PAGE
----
COVID-19 stalls economic growth this year as it hits Tourism sector collapse
MANILA – The global COVID-19 pandemic hit hard on Asia – Pacific tourism sector as the number of Chinese tourists declined significantly at the early stages of the novel coronavirus.
In a study entitled “COVID-19 and employment in the tourism sector: Impact and response in Asia and the Pacific” which the International Labor Organization released today, about 96 percent of the world’s destinations now impose some form of travel restrictions as reported by the World Tourism Organization.
Against this backdrop, the study revealed “the higher the share of employment in tourism, the harsher the impact to workers and economics. Employment in the tourism sector range from 10 to 12 percent in some Pacific Islands countries while in Southeast Asia, Cambodia, Thailand and Vietnam are the countries with the highest share of employment in tourism from 6.7 to 9.0 percent while in South Asia, it was learned Nepal had 8.1 percent with Sri Lanka with 6.8 percent.
According to their data from 14 countries, ILO estimates jobs and livelihood affected at least 15.3 million workers, 6.4 million of them women and 8.9 million men in the tourism sector are at risk due to the pandemic. They include airlines’ service crew, hotels and travel agencies as well as transport companies across the region have been asked to take paid or unpaid leave, accept reduced wages, or worse, simply let go.
It was found out in the study that in many Asia and Pacific countries, more than three in four workers in the tourism sector are in informal sector jobs sans basic protection and social protection coverage. Workers who are still at work in hotels, airlines and other hospitality industries cannot work remotely therefore increasing the risks of COVID-19 infection.
For people who fall ill, informal workers are disadvantaged in access to health-care services and left with no income replacement should they get sick or whenever lockdowns are imposed.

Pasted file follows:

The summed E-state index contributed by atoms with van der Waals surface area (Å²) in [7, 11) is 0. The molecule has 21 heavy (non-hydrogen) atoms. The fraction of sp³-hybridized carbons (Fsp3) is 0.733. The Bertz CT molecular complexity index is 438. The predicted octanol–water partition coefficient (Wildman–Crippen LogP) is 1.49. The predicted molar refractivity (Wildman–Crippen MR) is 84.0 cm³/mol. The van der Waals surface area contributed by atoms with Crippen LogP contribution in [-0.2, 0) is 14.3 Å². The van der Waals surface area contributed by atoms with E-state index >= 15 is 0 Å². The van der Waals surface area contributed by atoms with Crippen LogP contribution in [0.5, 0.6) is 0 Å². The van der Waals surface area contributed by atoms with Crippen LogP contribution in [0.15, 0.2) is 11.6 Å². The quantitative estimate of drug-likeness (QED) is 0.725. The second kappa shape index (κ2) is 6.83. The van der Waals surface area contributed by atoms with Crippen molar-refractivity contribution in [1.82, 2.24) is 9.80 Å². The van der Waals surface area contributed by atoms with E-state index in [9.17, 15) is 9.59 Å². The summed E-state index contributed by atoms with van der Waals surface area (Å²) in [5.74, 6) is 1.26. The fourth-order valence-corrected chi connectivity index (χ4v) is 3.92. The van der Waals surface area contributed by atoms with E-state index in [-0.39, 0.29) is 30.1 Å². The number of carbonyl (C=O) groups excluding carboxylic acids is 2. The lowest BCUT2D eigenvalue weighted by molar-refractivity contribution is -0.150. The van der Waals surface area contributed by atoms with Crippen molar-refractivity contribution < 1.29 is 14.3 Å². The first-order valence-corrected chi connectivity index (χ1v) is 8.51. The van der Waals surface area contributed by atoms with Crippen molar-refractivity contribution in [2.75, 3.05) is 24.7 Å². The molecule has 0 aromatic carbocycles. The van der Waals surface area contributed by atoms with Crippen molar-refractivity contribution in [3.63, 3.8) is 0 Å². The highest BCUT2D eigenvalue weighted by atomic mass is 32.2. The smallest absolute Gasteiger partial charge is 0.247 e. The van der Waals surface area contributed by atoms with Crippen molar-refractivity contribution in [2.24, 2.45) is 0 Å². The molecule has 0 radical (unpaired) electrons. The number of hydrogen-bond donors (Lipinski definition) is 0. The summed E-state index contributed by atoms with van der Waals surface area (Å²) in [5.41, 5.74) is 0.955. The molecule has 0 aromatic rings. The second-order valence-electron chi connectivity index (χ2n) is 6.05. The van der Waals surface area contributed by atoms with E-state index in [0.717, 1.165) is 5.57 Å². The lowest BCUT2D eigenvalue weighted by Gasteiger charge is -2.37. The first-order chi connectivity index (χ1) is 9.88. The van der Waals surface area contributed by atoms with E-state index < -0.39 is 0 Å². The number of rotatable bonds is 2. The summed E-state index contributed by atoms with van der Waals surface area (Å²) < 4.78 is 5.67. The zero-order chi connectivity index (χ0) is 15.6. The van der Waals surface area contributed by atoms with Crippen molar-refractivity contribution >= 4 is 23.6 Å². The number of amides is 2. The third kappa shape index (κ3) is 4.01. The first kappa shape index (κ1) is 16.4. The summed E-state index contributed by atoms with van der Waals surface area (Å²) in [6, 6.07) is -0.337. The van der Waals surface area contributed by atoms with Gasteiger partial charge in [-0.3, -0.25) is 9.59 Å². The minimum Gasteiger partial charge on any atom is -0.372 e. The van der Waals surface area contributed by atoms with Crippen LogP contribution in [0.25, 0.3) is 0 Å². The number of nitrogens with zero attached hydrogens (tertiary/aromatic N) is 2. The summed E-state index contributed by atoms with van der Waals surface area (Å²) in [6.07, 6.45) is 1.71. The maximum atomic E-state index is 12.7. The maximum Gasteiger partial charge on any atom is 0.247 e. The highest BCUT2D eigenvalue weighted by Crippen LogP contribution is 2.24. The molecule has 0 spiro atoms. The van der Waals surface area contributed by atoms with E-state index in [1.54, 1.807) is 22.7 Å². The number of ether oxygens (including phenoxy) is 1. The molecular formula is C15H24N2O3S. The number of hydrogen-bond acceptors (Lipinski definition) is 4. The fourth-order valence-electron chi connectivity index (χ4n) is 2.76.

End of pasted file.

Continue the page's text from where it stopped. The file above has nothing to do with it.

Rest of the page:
According to the ILO study, governments in the region introduced stimulus packages and other polices to directly support the tourism industry.
In 2018, the Asia – Pacific region played host to 348 million tourists who spent US$442 billion in tourism receipts and 5 percent of total exports. Three countries in the region had significant shares of tourism in total exports (Fiji with 52%, the Maldives with 84% and Tonga with 47 %).
“As a result of the COVID-19 crisis, economic growth is expected to stall at zero in Asia in 2020 marking the worst growth performance in almost 60 years according to the IMF,” the study revealed. Largest contractions of economic growth will be manifested in countries most dependent on tourism.
The region’s air transport industry in the Asia-Pacific region took the blunt impact from COVID-19 with foreign visitors opting to cancel their scheduled trips and as countries shut down their borders. Quoting a study from IATA, passenger revenues for the airline industry in the region will be US$8 billion lower this year compared to 2019 and that “most airlines are left with less than three months liquidity to sustain them through this period of turmoil.” Unprecedented measures have been taken by airlines from sending their staff to paid or unpaid leave, enforcing salary cuts or laying off workers.